The online fall-out of the Daily Express apology to Madeleine McCann's family
There is only one story about the media in today's media, and that is the story of the Daily Express making a front page apology to the family of missing Madeleine McCann.
There is plenty of fall-out from the apology on the web as well, where the story was the lead item this morning, with the additional admission:
"Please note that, for legal reasons, we have disabled reader comments on this article".
The effects are felt strongest if you try and use site search on the Express site. A search for 'Madeleine McCann' now turns up precisely 0 results - not even the apology.
Searches for 'madeleine' or for 'mccann' were generating completely blank results sets as well. This is a problem for the Express, as it seems, according to their popular search list, that their readers search for little else.
Apparently, the top ten searches on the site are:
- Madeleine McCann
- Princess Diana
- Kate Middleton
- sunday express
That is, if you set any store by this data. Personally, I don't. These ten search terms, including the curiously blank one, have been the same on the site for over a month.
I've long found the list of popular searches on the Express site amusing, and so I have a script running on the currybetdotnet server which emails me when they change. That last happened 34 days ago, when 'special offers' was replaced by yet another synonym for the search for Madeleine McCann. This list is updated so infrequently by the Express that it isn't so much 'attention data', as inattention data.
Just because you can't search for material about the McCann case using the Express site search, doesn't mean that you can't still find it. A search on Google for something like 'site:express.co.uk hid the body mccann' provides plenty of examples of the kind of reporting that has got the Express into this mess.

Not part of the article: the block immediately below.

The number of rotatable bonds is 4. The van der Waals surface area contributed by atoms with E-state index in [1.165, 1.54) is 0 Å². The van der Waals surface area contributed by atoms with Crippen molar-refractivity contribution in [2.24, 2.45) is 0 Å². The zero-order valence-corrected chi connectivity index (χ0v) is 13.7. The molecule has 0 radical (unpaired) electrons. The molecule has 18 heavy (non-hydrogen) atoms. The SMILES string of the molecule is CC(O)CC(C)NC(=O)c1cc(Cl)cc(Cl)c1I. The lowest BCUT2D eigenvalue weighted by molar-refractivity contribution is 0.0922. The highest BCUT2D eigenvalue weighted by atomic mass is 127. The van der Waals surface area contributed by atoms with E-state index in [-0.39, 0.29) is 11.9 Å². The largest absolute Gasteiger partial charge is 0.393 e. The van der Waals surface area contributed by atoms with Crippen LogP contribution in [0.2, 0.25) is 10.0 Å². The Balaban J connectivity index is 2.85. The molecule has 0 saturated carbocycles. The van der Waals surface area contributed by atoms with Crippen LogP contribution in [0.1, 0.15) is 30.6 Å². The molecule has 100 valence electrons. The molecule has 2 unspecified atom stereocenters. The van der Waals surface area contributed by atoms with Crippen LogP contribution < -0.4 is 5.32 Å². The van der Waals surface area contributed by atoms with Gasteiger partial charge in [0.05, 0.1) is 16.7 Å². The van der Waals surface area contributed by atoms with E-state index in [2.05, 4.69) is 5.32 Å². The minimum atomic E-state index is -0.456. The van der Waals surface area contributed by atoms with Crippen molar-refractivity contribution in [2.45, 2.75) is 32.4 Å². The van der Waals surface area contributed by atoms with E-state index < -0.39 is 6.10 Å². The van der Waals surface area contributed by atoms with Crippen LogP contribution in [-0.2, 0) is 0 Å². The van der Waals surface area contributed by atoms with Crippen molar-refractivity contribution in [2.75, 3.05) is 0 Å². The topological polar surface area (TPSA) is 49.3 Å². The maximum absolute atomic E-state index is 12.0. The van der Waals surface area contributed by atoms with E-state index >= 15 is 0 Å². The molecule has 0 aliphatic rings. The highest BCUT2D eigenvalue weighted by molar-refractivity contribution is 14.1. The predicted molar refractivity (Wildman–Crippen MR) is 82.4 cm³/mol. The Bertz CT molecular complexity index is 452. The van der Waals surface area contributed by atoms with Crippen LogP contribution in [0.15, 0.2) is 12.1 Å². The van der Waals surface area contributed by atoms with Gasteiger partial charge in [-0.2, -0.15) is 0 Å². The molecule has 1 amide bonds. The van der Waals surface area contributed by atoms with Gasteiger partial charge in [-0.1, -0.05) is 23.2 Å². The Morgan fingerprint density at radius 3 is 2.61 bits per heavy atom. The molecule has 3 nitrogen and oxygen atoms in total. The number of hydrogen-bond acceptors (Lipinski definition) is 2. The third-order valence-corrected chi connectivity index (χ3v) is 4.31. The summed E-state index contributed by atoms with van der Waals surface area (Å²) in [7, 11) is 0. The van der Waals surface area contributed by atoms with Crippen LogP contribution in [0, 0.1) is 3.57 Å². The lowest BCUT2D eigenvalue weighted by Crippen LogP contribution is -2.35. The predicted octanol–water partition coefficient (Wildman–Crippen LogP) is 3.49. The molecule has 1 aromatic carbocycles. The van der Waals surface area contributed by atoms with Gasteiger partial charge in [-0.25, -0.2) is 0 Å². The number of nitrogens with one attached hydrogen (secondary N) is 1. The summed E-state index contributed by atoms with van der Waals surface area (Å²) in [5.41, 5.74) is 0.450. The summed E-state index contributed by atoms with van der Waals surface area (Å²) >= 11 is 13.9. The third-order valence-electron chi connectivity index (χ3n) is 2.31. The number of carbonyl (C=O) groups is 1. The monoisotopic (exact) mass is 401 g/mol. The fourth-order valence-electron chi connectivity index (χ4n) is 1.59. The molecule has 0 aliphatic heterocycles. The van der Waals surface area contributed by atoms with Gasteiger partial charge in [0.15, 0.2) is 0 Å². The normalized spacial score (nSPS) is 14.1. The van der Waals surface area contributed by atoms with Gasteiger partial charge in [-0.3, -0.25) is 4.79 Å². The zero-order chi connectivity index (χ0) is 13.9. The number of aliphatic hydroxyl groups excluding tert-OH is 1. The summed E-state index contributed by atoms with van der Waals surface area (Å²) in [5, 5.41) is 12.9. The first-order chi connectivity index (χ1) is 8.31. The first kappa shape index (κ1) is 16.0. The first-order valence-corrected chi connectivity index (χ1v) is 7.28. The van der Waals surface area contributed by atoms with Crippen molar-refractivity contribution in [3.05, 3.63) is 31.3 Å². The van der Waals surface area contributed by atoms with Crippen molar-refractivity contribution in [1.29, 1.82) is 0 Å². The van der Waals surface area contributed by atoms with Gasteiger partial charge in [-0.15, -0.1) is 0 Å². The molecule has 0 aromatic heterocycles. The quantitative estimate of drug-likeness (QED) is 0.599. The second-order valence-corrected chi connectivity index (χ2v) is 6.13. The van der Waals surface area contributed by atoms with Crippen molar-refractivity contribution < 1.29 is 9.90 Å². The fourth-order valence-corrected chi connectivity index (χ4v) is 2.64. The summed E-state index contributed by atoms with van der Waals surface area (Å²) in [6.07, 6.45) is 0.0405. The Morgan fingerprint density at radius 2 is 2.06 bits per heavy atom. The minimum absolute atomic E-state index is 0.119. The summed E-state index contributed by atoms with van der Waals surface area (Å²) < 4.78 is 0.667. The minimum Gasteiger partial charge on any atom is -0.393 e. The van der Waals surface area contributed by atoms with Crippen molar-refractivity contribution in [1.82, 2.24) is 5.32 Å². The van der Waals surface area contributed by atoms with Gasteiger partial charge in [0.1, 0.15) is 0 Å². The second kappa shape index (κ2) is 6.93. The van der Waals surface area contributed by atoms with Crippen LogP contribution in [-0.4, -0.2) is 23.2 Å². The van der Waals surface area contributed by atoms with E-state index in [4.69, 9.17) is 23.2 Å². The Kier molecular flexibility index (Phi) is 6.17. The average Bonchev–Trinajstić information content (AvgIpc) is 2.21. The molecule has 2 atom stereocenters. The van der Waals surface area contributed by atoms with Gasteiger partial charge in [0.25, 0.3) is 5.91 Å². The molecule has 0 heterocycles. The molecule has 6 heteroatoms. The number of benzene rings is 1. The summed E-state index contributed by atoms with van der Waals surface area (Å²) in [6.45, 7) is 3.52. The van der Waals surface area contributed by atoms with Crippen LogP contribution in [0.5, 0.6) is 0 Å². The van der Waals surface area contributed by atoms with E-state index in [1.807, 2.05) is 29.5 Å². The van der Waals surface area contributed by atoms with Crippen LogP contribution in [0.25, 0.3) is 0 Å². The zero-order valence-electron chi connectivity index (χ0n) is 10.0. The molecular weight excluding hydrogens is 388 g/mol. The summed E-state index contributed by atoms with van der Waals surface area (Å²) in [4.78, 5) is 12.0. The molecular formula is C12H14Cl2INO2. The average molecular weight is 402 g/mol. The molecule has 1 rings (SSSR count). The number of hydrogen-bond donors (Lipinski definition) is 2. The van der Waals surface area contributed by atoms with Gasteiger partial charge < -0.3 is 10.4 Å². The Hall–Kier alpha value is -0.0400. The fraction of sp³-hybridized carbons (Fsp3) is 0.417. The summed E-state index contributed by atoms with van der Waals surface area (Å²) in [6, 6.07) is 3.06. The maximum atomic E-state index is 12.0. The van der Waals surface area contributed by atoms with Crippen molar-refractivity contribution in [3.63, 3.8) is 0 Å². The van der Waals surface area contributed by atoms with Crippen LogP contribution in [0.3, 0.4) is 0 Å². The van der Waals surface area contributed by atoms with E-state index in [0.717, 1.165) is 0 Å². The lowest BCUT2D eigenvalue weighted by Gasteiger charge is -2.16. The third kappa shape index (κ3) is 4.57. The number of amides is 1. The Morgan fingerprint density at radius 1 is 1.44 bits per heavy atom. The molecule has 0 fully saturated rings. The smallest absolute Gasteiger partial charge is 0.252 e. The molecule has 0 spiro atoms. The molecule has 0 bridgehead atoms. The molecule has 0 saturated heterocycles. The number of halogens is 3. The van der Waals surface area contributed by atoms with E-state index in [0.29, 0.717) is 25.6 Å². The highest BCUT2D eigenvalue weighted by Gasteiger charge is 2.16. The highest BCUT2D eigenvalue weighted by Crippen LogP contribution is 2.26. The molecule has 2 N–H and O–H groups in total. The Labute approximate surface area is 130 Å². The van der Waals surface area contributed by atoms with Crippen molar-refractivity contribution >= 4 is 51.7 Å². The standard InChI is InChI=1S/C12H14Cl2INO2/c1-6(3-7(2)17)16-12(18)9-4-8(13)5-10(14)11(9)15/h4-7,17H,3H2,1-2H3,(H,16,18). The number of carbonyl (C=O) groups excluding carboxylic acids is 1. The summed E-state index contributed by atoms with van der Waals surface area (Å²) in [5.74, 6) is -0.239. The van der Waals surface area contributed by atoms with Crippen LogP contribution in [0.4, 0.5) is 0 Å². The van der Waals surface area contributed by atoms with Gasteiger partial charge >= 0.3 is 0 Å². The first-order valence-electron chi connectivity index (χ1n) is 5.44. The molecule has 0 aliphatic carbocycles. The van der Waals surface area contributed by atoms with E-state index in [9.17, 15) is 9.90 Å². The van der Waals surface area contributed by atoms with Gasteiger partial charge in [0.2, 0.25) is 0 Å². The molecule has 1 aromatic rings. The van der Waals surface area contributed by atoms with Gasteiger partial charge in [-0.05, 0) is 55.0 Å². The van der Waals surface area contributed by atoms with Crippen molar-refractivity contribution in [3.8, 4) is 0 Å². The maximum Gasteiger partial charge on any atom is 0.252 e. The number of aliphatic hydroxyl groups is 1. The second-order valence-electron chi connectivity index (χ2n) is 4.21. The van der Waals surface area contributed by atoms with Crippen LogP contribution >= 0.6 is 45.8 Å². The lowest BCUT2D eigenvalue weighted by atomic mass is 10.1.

(Plus - note The Time's opportunistic coverage of the discomfort of the Daily Express on Google)
When you click through on these results for Daily Express pages, the majority now lead to a page informing you that 'The article you are looking for does not exist. It may have been deleted'.. The fact that the URL is http://www.express.co.uk/posts/missing seems a little tasteless given the fact that Madeleine remains unfound.
They are all currently still available in Google's cache however, so it looks like someone at the Express needs to familiarise themselves with Google's emergency URL removal process.
Not everything has vanished from express.co.uk either. They appear to have missed some of their message board threads, which still include some virulent accusations of the McCann's guilt in the case. I am surprised whatever measures the paper took this morning didn't include content like this.
All of which goes to show that in an internet enabled media landscape, even printing a front page apology is only the tip of the iceberg when it comes to retracting what you have published.